At Bright Starts Day Nursery we are committed to ensuring that any personal data we hold about you and your child is protected in accordance with data protection laws and is used in line with your expectations.
This privacy notice explains what personal data we collect, why we collect it, how we use it and how we protect it.
What personal data do we collect? We collect personal data about you and your child to provide care and learning that is tailored to meet your child’s individual needs. We also collect information in order to verify your eligibility for free childcare as applicable.
Personal details that we collect about your child include: your child’s name, date of birth, address, health and medical needs, development needs, and any special educational needs.
Where applicable we will obtain child protection plans from social care and health care plans from health professionals.
We will also ask for information about who has parental responsibility for your child and any court orders pertaining to your child.
Personal details that we collect about you include: your name, home address and work contact details, phone numbers, emergency contact details, and family details of those you have listed to be contacted in an emergency and authorised in collecting your child.
This information will be collected from you directly in the registration form.
If your child attends another setting or childminder, we will also ask for:
Address and contact details of the setting or individual so we can ensure information is shared about his or her development whilst in our care.
‘Sharing information is an intrinsic part of any frontline practitioners’ job when working with children and young people. The decisions about how much information to share, with whom and when, can have a profound impact on individuals’ lives. It could ensure that an individual receives the right services at the right time and prevent a need from becoming more acute and difficult to meet. At the other end of the spectrum it could be the difference between life and death.’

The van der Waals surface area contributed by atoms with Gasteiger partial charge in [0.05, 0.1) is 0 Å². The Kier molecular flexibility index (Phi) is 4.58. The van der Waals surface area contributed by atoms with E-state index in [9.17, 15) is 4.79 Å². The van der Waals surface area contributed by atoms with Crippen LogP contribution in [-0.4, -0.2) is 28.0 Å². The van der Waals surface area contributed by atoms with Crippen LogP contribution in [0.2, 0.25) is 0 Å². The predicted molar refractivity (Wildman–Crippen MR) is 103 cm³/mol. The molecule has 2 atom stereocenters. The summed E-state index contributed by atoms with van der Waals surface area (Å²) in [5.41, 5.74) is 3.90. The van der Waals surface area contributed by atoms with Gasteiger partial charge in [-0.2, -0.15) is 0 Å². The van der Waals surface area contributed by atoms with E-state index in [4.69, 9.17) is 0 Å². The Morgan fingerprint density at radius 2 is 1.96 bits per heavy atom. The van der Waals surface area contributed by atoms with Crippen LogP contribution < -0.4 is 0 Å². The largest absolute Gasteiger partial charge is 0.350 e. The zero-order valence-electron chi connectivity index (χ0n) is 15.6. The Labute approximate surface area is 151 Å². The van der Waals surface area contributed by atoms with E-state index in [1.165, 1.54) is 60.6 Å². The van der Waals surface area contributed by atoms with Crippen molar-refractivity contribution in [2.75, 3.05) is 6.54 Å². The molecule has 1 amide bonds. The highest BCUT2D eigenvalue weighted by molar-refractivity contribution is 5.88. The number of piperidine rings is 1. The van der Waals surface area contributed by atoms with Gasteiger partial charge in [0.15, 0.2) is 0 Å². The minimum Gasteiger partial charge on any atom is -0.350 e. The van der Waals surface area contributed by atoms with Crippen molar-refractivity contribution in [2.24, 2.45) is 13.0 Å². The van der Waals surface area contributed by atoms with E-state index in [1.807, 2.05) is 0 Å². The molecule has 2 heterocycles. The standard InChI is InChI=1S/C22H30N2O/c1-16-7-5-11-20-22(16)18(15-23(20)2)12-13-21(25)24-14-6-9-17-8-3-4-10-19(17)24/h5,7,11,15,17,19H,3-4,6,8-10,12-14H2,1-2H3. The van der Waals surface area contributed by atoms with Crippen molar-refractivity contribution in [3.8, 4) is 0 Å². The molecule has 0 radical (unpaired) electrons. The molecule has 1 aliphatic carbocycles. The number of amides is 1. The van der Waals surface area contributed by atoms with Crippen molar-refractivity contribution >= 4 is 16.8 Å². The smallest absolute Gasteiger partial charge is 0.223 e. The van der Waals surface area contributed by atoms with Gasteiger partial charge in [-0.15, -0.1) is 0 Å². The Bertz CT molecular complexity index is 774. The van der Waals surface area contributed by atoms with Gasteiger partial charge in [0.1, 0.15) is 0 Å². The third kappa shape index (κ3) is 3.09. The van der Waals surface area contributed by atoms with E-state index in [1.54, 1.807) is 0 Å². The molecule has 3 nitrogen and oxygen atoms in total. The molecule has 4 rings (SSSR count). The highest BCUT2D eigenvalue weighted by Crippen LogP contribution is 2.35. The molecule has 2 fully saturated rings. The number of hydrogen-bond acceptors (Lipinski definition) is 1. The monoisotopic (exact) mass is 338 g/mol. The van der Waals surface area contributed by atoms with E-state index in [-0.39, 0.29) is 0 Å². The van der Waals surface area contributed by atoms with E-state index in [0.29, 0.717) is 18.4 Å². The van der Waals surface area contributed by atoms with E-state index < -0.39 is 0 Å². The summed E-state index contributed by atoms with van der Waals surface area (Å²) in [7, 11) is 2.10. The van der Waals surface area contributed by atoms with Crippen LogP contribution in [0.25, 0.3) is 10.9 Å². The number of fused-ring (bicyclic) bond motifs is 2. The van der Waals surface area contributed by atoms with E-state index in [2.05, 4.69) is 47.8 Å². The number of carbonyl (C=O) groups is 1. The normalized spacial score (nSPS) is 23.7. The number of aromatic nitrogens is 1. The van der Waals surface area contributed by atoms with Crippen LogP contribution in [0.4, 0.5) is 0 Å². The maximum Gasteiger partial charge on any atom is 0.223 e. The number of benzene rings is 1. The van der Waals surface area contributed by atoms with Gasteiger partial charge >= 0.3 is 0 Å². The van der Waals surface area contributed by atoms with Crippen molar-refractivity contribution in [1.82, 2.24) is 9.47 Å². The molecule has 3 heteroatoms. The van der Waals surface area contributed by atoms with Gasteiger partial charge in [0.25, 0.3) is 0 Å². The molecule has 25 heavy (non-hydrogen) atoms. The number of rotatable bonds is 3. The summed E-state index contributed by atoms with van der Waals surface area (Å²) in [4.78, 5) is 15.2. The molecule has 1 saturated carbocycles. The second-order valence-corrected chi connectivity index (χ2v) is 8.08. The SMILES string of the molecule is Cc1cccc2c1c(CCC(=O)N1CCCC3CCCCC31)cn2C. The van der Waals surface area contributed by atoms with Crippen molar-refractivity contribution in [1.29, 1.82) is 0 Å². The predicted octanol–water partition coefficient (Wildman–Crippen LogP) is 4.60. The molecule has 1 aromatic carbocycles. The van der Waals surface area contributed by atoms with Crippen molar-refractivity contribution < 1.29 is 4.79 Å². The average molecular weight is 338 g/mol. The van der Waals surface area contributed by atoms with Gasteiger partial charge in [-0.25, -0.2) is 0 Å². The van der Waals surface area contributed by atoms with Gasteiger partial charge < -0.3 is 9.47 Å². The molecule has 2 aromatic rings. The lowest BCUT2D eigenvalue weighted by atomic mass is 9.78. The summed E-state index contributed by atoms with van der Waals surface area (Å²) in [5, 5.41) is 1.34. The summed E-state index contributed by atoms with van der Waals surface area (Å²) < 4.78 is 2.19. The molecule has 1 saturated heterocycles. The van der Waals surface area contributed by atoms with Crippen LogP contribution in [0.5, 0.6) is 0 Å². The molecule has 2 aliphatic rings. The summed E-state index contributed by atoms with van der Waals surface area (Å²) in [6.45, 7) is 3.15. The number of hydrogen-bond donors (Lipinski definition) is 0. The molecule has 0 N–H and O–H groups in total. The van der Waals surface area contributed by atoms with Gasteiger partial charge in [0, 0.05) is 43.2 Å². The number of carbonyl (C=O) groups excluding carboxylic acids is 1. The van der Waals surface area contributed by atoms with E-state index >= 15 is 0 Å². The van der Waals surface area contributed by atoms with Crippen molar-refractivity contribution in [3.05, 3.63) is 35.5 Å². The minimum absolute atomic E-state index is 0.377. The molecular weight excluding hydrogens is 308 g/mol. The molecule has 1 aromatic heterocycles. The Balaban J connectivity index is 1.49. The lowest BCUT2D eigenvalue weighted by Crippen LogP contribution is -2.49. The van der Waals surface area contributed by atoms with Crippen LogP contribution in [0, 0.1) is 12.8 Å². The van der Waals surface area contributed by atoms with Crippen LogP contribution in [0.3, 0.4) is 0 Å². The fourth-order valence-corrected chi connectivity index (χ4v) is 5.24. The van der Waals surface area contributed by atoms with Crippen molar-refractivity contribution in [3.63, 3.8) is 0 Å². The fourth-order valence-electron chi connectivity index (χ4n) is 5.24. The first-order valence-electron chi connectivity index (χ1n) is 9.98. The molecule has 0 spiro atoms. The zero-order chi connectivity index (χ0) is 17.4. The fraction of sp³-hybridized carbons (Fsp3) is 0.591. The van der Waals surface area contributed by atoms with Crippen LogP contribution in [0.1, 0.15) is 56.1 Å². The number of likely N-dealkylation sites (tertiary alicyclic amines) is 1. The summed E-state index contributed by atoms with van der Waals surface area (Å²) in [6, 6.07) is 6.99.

Information Sharing: Advice for practitioners providing safeguarding services to children, young people, parents and carers (HM Government 2015)
We recognise that parents have a right to know that the information they share with us will be regarded as confidential, as well as to be informed about the circumstances when, and the reasons why, we are obliged to share information.
We record and share information about children and their families (data subjects) in line with the six principles of the General Data Protection Regulations (GDPR) (2018) which are further explained in our Privacy Notice that is given to parents at the point of registration.
The six principles state that personal data must be:
1. Processed fairly, lawfully and in a transparent manner in relation to the data subject.
2. Collected for specified, explicit and legitimate purposes and not further processed for other purposes incompatible with those purposes.
3. Adequate, relevant and limited to what is necessary in relation to the purposes for which data is processed.
4. Accurate and where necessary, kept up to date.
5. Kept in a form that permits identification of data subjects for no longer than is necessary for the purposes for which the data is processed.
6. Processed in a way that ensures appropriate security of the personal data including protection against accidental loss, destruction or damage, using appropriate technical or organisational measures.
We are obliged to share confidential information without authorisation from the person who provided it, or to whom it relates, if it is in the public interest. That is when: it is to prevent a crime from being committed or to intervene where one may have been, or to prevent harm to a child or adult; or not sharing it could be worse than the outcome of having shared it.
Although consent is a huge part of GDPR, as a nursery we have lawful obligations that require us to collect process and store personal data.
In order to comply with regulatory frameworks and inspectorates across the UK, there is a large amount of data that we must hold and maintain. These legal obligations override GDPR and therefore we do not need consent to collect certain data from our parents or children.